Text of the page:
India’s economy is booming, driving up electric power consumption to unprecedented levels. The nation’s installed electricity capacity, which increased fivefold in the past three decades, is expected to triple over the next 20 years. At the same time, India has committed to limiting its carbon dioxide emissions growth; its Paris Agreement climate pledge is to decrease its carbon dioxide emissions intensity of GDP (CO2 emissions per unit of GDP) by 33 to 35 percent by 2030 from 2005 levels, and to boost carbon-free power to about 40 percent of installed capacity in 2030.
Can India reach its climate targets without adversely impacting its rate of economic growth—now estimated at seven percent annually—and what policy strategy would be most effective in achieving that goal?
To address these questions, researchers from the MIT Joint Program on the Science and Policy of Global Change developed an economy-wide model of India with energy-sector detail, and applied it to simulate the achievement of each component of the nation’s Paris pledge. Representing the emissions intensity target with an economy-wide carbon price and the installed capacity target with a Renewable Portfolio Standard (RPS), they assessed the economic implications of three policy scenarios—carbon pricing, an RPS, and a combination of carbon pricing with an RPS. Their findings appear in the journal Climate Change Economics.
As a starting point, the researchers determined that imposing an economy-wide emissions reduction policy alone to meet the target emissions intensity, simulated through a carbon price, would result in the lowest cost to India’s economy. This approach would lead to emissions reductions not only in the electric power sector but throughout the economy. By contrast, they found that an RPS, which would enforce a minimum level of currently more expensive carbon-free electricity, would have the highest per-ton cost—more than ten times higher than the economy-wide CO2 intensity policy.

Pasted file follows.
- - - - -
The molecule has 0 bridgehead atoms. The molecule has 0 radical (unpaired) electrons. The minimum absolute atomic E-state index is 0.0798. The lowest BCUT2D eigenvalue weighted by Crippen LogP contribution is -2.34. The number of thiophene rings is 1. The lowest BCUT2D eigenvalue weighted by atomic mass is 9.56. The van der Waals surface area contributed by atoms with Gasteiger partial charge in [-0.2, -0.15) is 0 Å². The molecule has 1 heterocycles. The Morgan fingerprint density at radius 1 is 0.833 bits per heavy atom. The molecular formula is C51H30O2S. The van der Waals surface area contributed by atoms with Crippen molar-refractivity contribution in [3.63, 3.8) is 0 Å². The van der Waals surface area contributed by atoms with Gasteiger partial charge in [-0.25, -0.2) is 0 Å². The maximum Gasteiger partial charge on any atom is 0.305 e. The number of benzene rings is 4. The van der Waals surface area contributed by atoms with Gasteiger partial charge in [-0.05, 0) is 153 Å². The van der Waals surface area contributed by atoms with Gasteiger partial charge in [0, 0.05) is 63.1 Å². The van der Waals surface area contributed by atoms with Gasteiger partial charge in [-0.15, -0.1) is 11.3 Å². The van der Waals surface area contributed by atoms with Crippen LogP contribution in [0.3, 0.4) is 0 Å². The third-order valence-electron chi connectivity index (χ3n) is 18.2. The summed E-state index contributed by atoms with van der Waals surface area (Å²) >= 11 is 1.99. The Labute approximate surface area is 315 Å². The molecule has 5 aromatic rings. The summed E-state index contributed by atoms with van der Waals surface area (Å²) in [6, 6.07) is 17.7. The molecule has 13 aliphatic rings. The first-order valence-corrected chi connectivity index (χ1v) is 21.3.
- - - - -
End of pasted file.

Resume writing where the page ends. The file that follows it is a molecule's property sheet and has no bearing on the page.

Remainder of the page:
“In our modeling framework, allowing emissions reduction across all sectors of the economy through an economy-wide carbon price ensures that the least-cost pathways for reducing emissions are observed,” says Arun Singh, lead author of the study. “This is constrained when electricity sector-specific targets are introduced. If renewable electricity costs are higher than the average cost of electricity, a higher share of renewables in the electricity mix makes electricity costlier, and the impacts of higher electricity prices reverberate across the economy.” A former research assistant at the MIT Joint Program and graduate student at the MIT Institute for Data, Systems and Society’s Technology and Policy Program, Singh now serves as an energy specialist consultant at the World Bank.
Combining an economy-wide carbon price with an RPS would, however, bring the price per ton of CO2 down from $23.38/tCO2 (in 2011 US$) under a standalone carbon-pricing policy to a far more politically viable $6.17/tCO2 when an RPS is added. If wind and solar costs decline significantly, the cost to the economy would decrease considerably; at the lowest wind and solar cost levels simulated, the model projects that economic losses under a carbon price with RPS would be only slightly higher than those under a standalone carbon price. Thus declining wind and solar costs could enable India to set more ambitious climate policies in future years without significantly impeding economic growth.
“Globally, it has been politically impossible to introduce CO2 prices high enough to mitigate climate change in line with the Paris Agreement goals,” says Valerie Karplus, co-author and assistant professor at the MIT Sloan School of Management. “Combining pricing approaches with technology-specific policies may be important in India, as they have elsewhere, for the politics to work.”
Developed by Singh in collaboration with his master’s thesis advisors at MIT (Karplus and Joint Program Principal Research Scientist Niven Winchester, who also co-authored the study), the economy-wide model of India enables researchers to gauge the cost-effectiveness and efficiency of different technology and policy choices designed to transition the country to a low-carbon energy system.
“The study provides important insights about the costs of different policies, which are relevant to nations that have pledged emission targets under the Paris Agreement but have not yet developed polices to meet those targets,” says Winchester, who is also a senior fellow at Motu Economic & Public Policy Research.
The study was supported by the MIT Tata Center for Technology and Design, the Energy Information Administration of the U.S. Department of Energy, and the MIT Joint Program.
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